The city of Rotterdam, Netherlands has solutions for urban planning that incorporates flooding and sea level rise into every new development in their sunken city. Ninety percent of Rotterdam lies below sea level and has since its inception as a major city for the Dutch country.
Lying in the mouth of the Rhine and Maas Rivers, it has always been vulnerable to water conditions. As we endure climate change with its increased severity and frequency of extreme weather events, Rotterdam is the place to turn for urban resiliency. (photo – Pixabay)
Climate Change Mitigation Development
With a culture of living with, not against, the water, the issue of climate change adaptation in Rotterdam is not hypothetical or divisive. On the contrary, it guides spatial planning, education, and innovation to prepare for the best projections of weather realities in 2100.
The Climate Change Adaptation Strategy outlines the changing landscape of Rotterdam measured on reducing the effects of heat stress, drought, sea water rise, and increased flooding.
New and old construction is built with vegetation growth on roofs and building facades. Personal and community gardens are encouraged to absorb sunlight and atmospheric gases productively. The city encourages paving to be replaced with either vegetation, a water feature, or porous paving so that collected rainwater will trickle slowly back into the groundwater table and reduce negative run-off. (photo – inhabitat.com)
A majority of the projects for climate change adaptation are dedicated to spaces for holding excess water. Parking garages have reservoirs for collecting flood water underneath them.
Bioswales, features that collect and slowly release excess water, are incorporated in traditional vegetation design, as well as into the design of buildings. Yes, buildings that collect, store, and slowly drain rainwater.
Public spaces meant to beautify and increase the satisfaction of residents in Rotterdam, like the Eendragtspolder (which houses a rowing facility) also serve as a space for collecting rain and sea water. There are many man-made lakes, canals, waterways and water squares that can uptake excess water.
Multi-Use Storm Barriers
The city has evaluated the strength of its existing dikes and identified where new ones should be built. Much of the design of every climate feature for Rotterdam is as centered around utility as it is around aesthetics.
The complex series of storm barriers are utilized as outdoor spaces for residents. Climate dikes offer commercial space. Recreational dikes are used as public gardens and bicycle pathways. Some, like the one below, utilize both aspects for resident satisfaction and rental fees that upkeep the construction.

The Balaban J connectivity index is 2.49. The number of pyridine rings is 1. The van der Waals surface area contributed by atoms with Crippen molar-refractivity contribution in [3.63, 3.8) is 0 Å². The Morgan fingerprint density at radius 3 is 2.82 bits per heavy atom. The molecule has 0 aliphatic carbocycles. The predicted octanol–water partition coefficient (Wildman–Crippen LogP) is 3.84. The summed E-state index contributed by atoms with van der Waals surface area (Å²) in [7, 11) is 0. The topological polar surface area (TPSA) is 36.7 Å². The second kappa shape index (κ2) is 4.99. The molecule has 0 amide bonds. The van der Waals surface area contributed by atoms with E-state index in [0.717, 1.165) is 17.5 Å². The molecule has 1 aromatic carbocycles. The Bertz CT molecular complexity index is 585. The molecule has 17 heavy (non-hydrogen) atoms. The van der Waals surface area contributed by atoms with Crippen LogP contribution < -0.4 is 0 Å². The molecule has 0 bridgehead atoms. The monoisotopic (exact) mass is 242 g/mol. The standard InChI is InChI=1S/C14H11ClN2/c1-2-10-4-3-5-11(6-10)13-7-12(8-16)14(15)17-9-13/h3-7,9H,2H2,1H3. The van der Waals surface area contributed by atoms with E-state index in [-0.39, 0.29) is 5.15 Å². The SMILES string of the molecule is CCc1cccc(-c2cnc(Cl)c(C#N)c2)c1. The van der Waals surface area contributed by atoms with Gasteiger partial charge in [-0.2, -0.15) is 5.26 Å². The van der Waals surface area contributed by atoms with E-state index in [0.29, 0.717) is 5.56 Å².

Also key to the holistic design of their city is a system of compartment dikes that act as a second barrier to prevent a breach of a major barrier from spreading.
“Within the densely built-up parts of Rotterdam the dikes are multi-functional, integrated, attractive structures. The recognisability of the dikes in the city plays a part in making the inhabitants more aware of the risks of flooding.”
The above quote from Rotterdam Climate Initiative brings home the human-centered part of this adaptive strategy. Frank discussion of risks and vulnerabilities as well as expected changes in the city are actively engaged. There are acknowledged safe points for gathering goods and elevated walkways for evacuation in case of emergency. The city is an innovator for architecture that floats on water–homes and commercial spaces like the one featured below. They are even set to pioneer a floating dairy farm to help with food supply. (photo – Rotterdam Climate Change Adaptation Strategy)
Redesigning the dense city center of Rotterdam is based as much on changing climate as community building and attraction of more residents.
A New Space for Opportunity
This shining example of a climate resilient city comes with one major caveat. As the home of petrochemical shipping in Europe, this port city relies on fossil fuels as its energy source. For those that incorporate resiliency into the design of coastal communities, there is much value in adapting these plans to include energy sources from wave and weather forces. (photo – Pixabay)
By Caitlin Flannery, Blue Ocean Network Contributor
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